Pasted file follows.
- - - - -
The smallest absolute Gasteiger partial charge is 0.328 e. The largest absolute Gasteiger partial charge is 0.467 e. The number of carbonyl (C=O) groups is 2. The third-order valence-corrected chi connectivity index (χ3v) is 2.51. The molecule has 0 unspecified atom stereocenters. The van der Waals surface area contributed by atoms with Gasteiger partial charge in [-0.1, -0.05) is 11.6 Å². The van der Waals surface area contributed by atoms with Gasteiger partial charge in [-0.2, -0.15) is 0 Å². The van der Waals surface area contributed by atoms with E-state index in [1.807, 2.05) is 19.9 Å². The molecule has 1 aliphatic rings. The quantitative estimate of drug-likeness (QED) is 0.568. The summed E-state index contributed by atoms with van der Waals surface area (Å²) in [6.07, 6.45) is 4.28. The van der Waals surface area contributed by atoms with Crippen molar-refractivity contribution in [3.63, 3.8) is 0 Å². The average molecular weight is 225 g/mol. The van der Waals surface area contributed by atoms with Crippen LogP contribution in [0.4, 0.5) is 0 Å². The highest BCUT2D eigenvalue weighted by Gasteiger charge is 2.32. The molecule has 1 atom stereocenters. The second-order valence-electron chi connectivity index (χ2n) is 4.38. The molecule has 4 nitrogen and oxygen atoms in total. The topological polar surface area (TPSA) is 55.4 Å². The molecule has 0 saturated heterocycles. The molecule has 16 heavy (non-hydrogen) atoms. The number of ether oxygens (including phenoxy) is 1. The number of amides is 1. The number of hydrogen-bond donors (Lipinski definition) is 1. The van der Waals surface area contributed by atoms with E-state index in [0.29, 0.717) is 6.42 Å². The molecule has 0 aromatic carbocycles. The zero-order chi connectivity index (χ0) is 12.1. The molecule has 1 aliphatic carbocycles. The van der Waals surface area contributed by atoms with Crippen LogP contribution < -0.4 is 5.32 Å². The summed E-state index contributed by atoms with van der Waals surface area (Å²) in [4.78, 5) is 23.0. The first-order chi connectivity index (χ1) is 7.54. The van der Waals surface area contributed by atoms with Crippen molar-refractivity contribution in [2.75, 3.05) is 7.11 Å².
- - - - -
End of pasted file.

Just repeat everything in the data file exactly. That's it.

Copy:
The smallest absolute Gasteiger partial charge is 0.328 e. The largest absolute Gasteiger partial charge is 0.467 e. The number of carbonyl (C=O) groups is 2. The third-order valence-corrected chi connectivity index (χ3v) is 2.51. The molecule has 0 unspecified atom stereocenters. The van der Waals surface area contributed by atoms with Gasteiger partial charge in [-0.1, -0.05) is 11.6 Å². The van der Waals surface area contributed by atoms with Gasteiger partial charge in [-0.2, -0.15) is 0 Å². The van der Waals surface area contributed by atoms with E-state index in [1.807, 2.05) is 19.9 Å². The molecule has 1 aliphatic rings. The quantitative estimate of drug-likeness (QED) is 0.568. The summed E-state index contributed by atoms with van der Waals surface area (Å²) in [6.07, 6.45) is 4.28. The van der Waals surface area contributed by atoms with Crippen molar-refractivity contribution in [3.63, 3.8) is 0 Å². The average molecular weight is 225 g/mol. The van der Waals surface area contributed by atoms with Crippen LogP contribution in [0.4, 0.5) is 0 Å². The highest BCUT2D eigenvalue weighted by Gasteiger charge is 2.32. The molecule has 1 atom stereocenters. The second-order valence-electron chi connectivity index (χ2n) is 4.38. The molecule has 4 nitrogen and oxygen atoms in total. The topological polar surface area (TPSA) is 55.4 Å². The molecule has 0 saturated heterocycles. The molecule has 16 heavy (non-hydrogen) atoms. The number of ether oxygens (including phenoxy) is 1. The number of amides is 1. The number of hydrogen-bond donors (Lipinski definition) is 1. The van der Waals surface area contributed by atoms with E-state index in [0.29, 0.717) is 6.42 Å². The molecule has 0 aromatic carbocycles. The zero-order chi connectivity index (χ0) is 12.1. The molecule has 1 aliphatic carbocycles. The van der Waals surface area contributed by atoms with Crippen LogP contribution < -0.4 is 5.32 Å². The summed E-state index contributed by atoms with van der Waals surface area (Å²) in [4.78, 5) is 23.0. The first-order chi connectivity index (χ1) is 7.54. The van der Waals surface area contributed by atoms with Crippen molar-refractivity contribution in [2.75, 3.05) is 7.11 Å².